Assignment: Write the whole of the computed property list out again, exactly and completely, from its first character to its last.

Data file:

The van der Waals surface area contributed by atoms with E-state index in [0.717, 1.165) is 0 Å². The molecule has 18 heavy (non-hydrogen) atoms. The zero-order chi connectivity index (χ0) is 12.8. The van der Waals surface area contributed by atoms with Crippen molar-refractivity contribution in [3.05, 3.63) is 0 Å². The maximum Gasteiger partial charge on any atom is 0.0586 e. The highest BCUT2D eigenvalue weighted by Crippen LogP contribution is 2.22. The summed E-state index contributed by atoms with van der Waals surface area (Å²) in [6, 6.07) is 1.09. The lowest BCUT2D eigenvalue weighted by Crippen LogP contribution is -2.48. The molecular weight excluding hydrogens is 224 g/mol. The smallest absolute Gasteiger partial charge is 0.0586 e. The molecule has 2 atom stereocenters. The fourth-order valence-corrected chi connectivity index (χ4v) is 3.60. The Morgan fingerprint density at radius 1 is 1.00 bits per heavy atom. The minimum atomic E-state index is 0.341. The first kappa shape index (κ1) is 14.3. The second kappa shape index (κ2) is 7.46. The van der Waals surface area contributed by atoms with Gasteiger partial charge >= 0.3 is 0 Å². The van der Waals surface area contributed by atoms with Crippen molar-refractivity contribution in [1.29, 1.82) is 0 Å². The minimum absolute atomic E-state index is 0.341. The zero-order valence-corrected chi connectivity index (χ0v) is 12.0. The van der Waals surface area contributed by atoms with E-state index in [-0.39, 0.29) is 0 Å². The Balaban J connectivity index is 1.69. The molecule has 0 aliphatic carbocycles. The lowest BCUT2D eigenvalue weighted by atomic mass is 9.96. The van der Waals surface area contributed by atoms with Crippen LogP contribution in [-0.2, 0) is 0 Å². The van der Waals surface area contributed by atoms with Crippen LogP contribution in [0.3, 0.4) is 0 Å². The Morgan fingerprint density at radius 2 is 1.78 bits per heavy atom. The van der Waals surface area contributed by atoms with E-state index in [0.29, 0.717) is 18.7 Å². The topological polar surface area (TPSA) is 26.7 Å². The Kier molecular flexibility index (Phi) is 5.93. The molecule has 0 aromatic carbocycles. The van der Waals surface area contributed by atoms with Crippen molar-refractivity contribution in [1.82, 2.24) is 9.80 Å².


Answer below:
The van der Waals surface area contributed by atoms with E-state index in [0.717, 1.165) is 0 Å². The molecule has 18 heavy (non-hydrogen) atoms. The zero-order chi connectivity index (χ0) is 12.8. The van der Waals surface area contributed by atoms with Crippen molar-refractivity contribution in [3.05, 3.63) is 0 Å². The maximum Gasteiger partial charge on any atom is 0.0586 e. The highest BCUT2D eigenvalue weighted by Crippen LogP contribution is 2.22. The summed E-state index contributed by atoms with van der Waals surface area (Å²) in [6, 6.07) is 1.09. The lowest BCUT2D eigenvalue weighted by Crippen LogP contribution is -2.48. The molecular weight excluding hydrogens is 224 g/mol. The smallest absolute Gasteiger partial charge is 0.0586 e. The molecule has 2 atom stereocenters. The fourth-order valence-corrected chi connectivity index (χ4v) is 3.60. The Morgan fingerprint density at radius 1 is 1.00 bits per heavy atom. The minimum atomic E-state index is 0.341. The first kappa shape index (κ1) is 14.3. The second kappa shape index (κ2) is 7.46. The van der Waals surface area contributed by atoms with Gasteiger partial charge >= 0.3 is 0 Å². The van der Waals surface area contributed by atoms with Crippen molar-refractivity contribution in [1.29, 1.82) is 0 Å². The minimum absolute atomic E-state index is 0.341. The zero-order valence-corrected chi connectivity index (χ0v) is 12.0. The van der Waals surface area contributed by atoms with E-state index in [-0.39, 0.29) is 0 Å². The Balaban J connectivity index is 1.69. The molecule has 0 aliphatic carbocycles. The lowest BCUT2D eigenvalue weighted by atomic mass is 9.96. The van der Waals surface area contributed by atoms with Crippen LogP contribution in [-0.2, 0) is 0 Å². The van der Waals surface area contributed by atoms with Crippen LogP contribution in [0.3, 0.4) is 0 Å². The Morgan fingerprint density at radius 2 is 1.78 bits per heavy atom. The van der Waals surface area contributed by atoms with E-state index in [0.29, 0.717) is 18.7 Å². The topological polar surface area (TPSA) is 26.7 Å². The Kier molecular flexibility index (Phi) is 5.93. The molecule has 0 aromatic carbocycles. The van der Waals surface area contributed by atoms with Crippen molar-refractivity contribution in [1.82, 2.24) is 9.80 Å².